CNN Suggests Gun Shops Should Check Buyers’ Social Media Pages Before Agreeing Sales
In the wake of the shooting on July 4th at Highland Park, and the fact that the shooter had multiple disturbing posts on social media prior to the attack, a CNN host suggested Tuesday that gun shops should check customers’ personal pages before agreeing to sell them firearms.
CNN Newsroom co-host Alisyn Camerota made the suggestion while interviewing former Philadelphia police commissioner Charles Ramsey and former FBI supervisory special agent Steve Moore.
Camerota noted that “these suspects … are starting to look alike,” before suggesting “is it too much to ask the gun seller to do a cursory check on social media?”
Moore had to explain to the host that privacy laws do still exist in the U.S. and that it isn’t the role of retailers to profile Americans.
“They’re not really allowed to, in some ways. They are retail merchants,” he said, before comparing the situation to asking liquor store owners to check Facebook before selling booze to potential alcoholics.
“The gatekeepers are the government, essentially. It is not the retail establishment,” Moore stated.
When Camerota ignored Moore’s point and said the liquor thing was a good analogy because it’s the law not to serve booze to already inebriated people, he again had to explain that it isn’t the job of gun sellers to profile.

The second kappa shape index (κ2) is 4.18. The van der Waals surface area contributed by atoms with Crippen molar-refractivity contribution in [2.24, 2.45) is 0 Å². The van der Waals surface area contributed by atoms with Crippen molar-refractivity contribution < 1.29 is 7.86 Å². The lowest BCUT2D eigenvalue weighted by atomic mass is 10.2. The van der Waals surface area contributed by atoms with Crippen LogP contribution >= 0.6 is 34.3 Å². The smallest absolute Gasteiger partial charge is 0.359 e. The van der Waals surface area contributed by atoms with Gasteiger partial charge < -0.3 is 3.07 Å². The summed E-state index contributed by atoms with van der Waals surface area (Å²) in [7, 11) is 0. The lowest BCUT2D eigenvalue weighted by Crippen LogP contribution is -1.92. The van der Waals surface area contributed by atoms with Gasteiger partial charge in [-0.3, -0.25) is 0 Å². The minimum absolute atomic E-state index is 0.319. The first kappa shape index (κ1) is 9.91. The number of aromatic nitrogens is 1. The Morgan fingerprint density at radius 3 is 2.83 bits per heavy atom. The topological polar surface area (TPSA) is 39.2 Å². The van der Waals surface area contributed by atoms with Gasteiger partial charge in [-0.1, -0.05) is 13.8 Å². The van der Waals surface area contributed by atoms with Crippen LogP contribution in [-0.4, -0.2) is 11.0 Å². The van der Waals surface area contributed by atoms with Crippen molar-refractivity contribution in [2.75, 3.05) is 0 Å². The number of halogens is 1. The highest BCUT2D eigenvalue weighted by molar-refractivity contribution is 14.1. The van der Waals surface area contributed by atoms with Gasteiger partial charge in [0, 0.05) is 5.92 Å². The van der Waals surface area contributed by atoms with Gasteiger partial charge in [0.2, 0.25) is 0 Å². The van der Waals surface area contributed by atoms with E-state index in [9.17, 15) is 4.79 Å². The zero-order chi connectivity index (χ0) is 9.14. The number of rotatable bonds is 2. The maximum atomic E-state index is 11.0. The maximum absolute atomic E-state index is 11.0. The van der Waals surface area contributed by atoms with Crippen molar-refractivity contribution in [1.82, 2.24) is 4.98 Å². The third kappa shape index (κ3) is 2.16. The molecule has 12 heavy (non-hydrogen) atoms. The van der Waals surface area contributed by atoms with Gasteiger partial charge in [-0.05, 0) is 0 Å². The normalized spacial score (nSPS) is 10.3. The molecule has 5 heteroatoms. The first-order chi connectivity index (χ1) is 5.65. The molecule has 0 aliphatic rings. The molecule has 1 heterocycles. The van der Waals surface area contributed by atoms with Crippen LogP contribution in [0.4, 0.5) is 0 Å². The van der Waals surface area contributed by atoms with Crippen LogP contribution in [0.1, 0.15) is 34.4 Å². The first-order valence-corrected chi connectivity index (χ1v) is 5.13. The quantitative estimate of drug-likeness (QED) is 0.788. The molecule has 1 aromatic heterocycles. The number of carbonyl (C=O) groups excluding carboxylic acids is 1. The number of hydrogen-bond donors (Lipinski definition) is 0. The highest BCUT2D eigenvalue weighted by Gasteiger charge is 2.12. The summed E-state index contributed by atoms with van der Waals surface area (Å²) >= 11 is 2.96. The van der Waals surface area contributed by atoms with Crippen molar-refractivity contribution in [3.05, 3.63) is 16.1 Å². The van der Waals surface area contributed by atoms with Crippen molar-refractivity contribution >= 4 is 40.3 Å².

The host then asked Ramsey “Is there no such thing as a database where a gun seller can look to see if somebody’s recently, in the past day, purchased an AR-15? Would that help, commissioner?”
Ramsey responded, “where’s the law that says you can’t buy, you know, guns in different places? I mean, we need to really sit and think through what we want. What’s the balance?”
As we highlighted earlier this week, people in New York who want a license for a gun will be required to hand over their social media history in order to pass a “character and conduct” test under new legislation.
Applicants for a gun license in the state will now be required to display, “the essential character, temperament, and judgment necessary to be entrusted with a weapon and to use it only in a manner that does not endanger oneself and others.”
That includes handing over all of their social media profiles they have maintained over the past three years, with authorities given the opportunity to trawl through every single political opinion and lifestyle choice the applicant has posted.
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